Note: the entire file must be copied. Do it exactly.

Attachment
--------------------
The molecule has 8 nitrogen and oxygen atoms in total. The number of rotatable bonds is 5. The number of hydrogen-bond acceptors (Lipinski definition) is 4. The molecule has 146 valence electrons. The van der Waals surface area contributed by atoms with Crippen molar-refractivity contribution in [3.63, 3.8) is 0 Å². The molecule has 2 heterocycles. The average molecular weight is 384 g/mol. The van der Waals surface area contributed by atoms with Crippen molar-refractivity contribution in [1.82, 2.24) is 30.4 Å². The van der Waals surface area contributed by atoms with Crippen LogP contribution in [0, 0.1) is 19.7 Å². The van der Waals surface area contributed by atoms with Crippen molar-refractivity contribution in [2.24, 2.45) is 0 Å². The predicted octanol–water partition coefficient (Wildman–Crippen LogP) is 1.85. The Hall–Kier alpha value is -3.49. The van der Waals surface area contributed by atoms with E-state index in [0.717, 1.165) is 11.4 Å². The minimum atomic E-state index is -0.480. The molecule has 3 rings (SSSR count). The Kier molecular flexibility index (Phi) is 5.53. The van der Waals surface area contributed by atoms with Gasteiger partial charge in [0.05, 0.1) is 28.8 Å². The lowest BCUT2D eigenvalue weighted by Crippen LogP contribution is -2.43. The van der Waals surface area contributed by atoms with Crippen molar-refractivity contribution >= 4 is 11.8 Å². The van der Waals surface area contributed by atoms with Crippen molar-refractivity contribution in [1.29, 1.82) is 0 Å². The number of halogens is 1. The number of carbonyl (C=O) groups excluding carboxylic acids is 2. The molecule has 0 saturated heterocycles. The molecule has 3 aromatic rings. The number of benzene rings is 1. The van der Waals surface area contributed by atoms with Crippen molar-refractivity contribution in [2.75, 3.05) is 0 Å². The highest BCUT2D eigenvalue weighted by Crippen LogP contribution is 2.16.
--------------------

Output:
The molecule has 8 nitrogen and oxygen atoms in total. The number of rotatable bonds is 5. The number of hydrogen-bond acceptors (Lipinski definition) is 4. The molecule has 146 valence electrons. The van der Waals surface area contributed by atoms with Crippen molar-refractivity contribution in [3.63, 3.8) is 0 Å². The molecule has 2 heterocycles. The average molecular weight is 384 g/mol. The van der Waals surface area contributed by atoms with Crippen molar-refractivity contribution in [1.82, 2.24) is 30.4 Å². The van der Waals surface area contributed by atoms with Crippen LogP contribution in [0, 0.1) is 19.7 Å². The van der Waals surface area contributed by atoms with Crippen molar-refractivity contribution in [2.24, 2.45) is 0 Å². The predicted octanol–water partition coefficient (Wildman–Crippen LogP) is 1.85. The Hall–Kier alpha value is -3.49. The van der Waals surface area contributed by atoms with E-state index in [0.717, 1.165) is 11.4 Å². The minimum atomic E-state index is -0.480. The molecule has 3 rings (SSSR count). The Kier molecular flexibility index (Phi) is 5.53. The van der Waals surface area contributed by atoms with Gasteiger partial charge in [0.05, 0.1) is 28.8 Å². The lowest BCUT2D eigenvalue weighted by Crippen LogP contribution is -2.43. The van der Waals surface area contributed by atoms with Crippen molar-refractivity contribution >= 4 is 11.8 Å². The van der Waals surface area contributed by atoms with Crippen molar-refractivity contribution in [1.29, 1.82) is 0 Å². The number of halogens is 1. The number of carbonyl (C=O) groups excluding carboxylic acids is 2. The molecule has 0 saturated heterocycles. The molecule has 3 aromatic rings. The number of benzene rings is 1. The van der Waals surface area contributed by atoms with Crippen molar-refractivity contribution in [2.75, 3.05) is 0 Å². The highest BCUT2D eigenvalue weighted by Crippen LogP contribution is 2.16.